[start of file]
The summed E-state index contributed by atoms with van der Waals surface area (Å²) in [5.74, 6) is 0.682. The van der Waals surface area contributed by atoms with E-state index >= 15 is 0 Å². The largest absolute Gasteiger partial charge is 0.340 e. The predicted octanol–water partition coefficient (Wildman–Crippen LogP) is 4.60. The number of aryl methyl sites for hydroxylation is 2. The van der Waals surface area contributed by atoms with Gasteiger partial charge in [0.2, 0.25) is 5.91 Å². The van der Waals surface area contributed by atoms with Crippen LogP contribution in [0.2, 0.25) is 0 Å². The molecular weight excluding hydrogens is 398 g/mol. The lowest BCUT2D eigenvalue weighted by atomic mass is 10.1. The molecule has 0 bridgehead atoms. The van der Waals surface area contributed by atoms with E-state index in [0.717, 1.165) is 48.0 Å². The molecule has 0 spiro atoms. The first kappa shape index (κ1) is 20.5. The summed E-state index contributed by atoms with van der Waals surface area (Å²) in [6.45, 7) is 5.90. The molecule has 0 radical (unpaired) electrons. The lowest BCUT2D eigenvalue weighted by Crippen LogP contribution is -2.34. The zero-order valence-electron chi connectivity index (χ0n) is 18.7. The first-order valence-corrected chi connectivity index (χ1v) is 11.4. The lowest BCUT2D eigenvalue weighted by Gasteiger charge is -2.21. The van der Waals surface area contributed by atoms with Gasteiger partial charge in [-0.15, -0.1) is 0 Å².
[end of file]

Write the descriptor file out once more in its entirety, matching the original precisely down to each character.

The summed E-state index contributed by atoms with van der Waals surface area (Å²) in [5.74, 6) is 0.682. The van der Waals surface area contributed by atoms with E-state index >= 15 is 0 Å². The largest absolute Gasteiger partial charge is 0.340 e. The predicted octanol–water partition coefficient (Wildman–Crippen LogP) is 4.60. The number of aryl methyl sites for hydroxylation is 2. The van der Waals surface area contributed by atoms with Gasteiger partial charge in [0.2, 0.25) is 5.91 Å². The van der Waals surface area contributed by atoms with Crippen LogP contribution in [0.2, 0.25) is 0 Å². The molecular weight excluding hydrogens is 398 g/mol. The lowest BCUT2D eigenvalue weighted by atomic mass is 10.1. The molecule has 0 bridgehead atoms. The van der Waals surface area contributed by atoms with E-state index in [0.717, 1.165) is 48.0 Å². The molecule has 0 spiro atoms. The first kappa shape index (κ1) is 20.5. The summed E-state index contributed by atoms with van der Waals surface area (Å²) in [6.45, 7) is 5.90. The molecule has 0 radical (unpaired) electrons. The lowest BCUT2D eigenvalue weighted by Crippen LogP contribution is -2.34. The zero-order valence-electron chi connectivity index (χ0n) is 18.7. The first-order valence-corrected chi connectivity index (χ1v) is 11.4. The lowest BCUT2D eigenvalue weighted by Gasteiger charge is -2.21. The van der Waals surface area contributed by atoms with Gasteiger partial charge in [-0.15, -0.1) is 0 Å².